Every week when Friday night and Saturday roll around, we make choices. Will we disengage from work, and from our worries, and from 24/7 cable news, and from all the things that make us feel trapped like rats in a maze? Will we set aside our burdens and welcome the presence of that extra Shabbat soul enlivening us and enabling us to take a full, deep breath? Will we affirm that connecting with our deepest selves and with our Source matters more than our to-do lists and our deadlines?

That's the choice. We can let Shabbat transform us, or we can stick with the rat race. And if we choose the endless rat race, we're going to wind up feeling dead inside.

Choose rest. Choose Shabbes. Choose life.

 

This is the d'varling I offered this morning at my shul. (Cross-posted to my From the Rabbi blog.) 

 


The gift of an immersive Shabbat

39754613342_8305a9af90_zWhen I started teaching my Journey Into Judaism class, I knew what experience I most wanted to give my students: an immersive Shabbat. 

The texture of time shifts over the course of the day. There's the anticipatory energy of Friday night (welcoming Shabbat into our midst like an eagerly-anticipated guest), which is different from the settling-in of Shabbat morning, which is different from a leisurely Shabbes afternoon, which is different from the aching, yearning tenor of Shabbat mincha-time, which is different from havdalah as evening falls.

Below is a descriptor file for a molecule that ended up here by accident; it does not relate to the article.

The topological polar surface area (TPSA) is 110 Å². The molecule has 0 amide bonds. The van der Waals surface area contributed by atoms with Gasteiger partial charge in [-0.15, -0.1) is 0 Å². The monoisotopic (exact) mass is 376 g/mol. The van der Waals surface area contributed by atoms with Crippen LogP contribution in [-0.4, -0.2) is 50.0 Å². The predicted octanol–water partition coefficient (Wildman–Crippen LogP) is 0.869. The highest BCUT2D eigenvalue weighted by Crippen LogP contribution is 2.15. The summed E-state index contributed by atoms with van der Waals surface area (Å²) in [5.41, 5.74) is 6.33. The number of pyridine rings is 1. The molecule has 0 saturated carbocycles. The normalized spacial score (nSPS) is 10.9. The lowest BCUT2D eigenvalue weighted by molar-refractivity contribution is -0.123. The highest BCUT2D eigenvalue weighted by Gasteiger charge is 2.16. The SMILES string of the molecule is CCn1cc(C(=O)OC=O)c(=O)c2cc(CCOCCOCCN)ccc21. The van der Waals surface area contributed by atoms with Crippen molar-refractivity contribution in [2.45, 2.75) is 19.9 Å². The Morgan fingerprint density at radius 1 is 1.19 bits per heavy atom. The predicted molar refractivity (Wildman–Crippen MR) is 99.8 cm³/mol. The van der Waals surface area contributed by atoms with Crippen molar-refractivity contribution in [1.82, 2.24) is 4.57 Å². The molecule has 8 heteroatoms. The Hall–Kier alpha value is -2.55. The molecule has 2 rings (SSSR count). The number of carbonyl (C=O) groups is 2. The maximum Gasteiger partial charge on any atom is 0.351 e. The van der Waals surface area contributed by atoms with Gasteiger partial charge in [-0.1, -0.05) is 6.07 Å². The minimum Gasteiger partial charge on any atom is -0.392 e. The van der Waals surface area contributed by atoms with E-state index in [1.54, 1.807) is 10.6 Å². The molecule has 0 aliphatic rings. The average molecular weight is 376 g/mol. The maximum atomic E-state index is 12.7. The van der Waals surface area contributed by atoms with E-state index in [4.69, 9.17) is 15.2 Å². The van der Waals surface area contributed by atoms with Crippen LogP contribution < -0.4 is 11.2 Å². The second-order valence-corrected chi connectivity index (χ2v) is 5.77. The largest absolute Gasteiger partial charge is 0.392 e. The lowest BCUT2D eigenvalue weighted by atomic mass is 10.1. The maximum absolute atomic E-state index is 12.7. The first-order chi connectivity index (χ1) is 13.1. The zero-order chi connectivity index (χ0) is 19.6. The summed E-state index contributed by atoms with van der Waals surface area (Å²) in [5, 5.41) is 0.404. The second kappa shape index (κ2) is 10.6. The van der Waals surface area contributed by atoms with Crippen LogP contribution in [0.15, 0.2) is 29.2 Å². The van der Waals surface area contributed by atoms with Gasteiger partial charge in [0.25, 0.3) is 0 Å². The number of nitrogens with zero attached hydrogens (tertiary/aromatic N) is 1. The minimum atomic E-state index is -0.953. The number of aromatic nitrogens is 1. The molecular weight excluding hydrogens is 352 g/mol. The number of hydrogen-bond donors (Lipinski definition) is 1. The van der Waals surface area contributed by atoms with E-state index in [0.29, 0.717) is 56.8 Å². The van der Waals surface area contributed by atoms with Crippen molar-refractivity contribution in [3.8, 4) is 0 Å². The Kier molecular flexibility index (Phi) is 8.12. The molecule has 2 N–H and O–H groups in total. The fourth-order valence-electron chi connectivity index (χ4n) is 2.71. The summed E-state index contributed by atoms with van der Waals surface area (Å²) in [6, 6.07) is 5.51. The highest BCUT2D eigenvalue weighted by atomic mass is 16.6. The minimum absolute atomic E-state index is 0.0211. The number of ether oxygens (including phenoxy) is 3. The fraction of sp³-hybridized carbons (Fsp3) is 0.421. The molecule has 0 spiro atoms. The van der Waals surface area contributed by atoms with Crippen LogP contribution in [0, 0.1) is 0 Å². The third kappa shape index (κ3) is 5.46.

I wondered: would my students be willing to commit to spending an entire Shabbat together? We could begin with Friday night dinner around my table. Continue with Shabbat morning davenen at the synagogue. And then stay at shul for lunch, and spend the afternoon together, and close the day with havdalah. If we did it during the wintertime, havdalah would come relatively early in the day. The more I thought about it, the more excited I became. 

So I floated the idea to my students, braced for the likelihood that the idea might not go far. We'd read Heschel's The Sabbath, and Heschel writes gloriously about Shabbat as a palace in time -- but it's a far cry between reading his elegant prose, and committing to giving up 25 hours of precious weekend time for an experience no one in the room had ever actually had before. And even if they were potentially interested in the idea, what were the odds of managing to get seven household schedules to align? To my delight, every one of my students agreed that this was worth trying to do.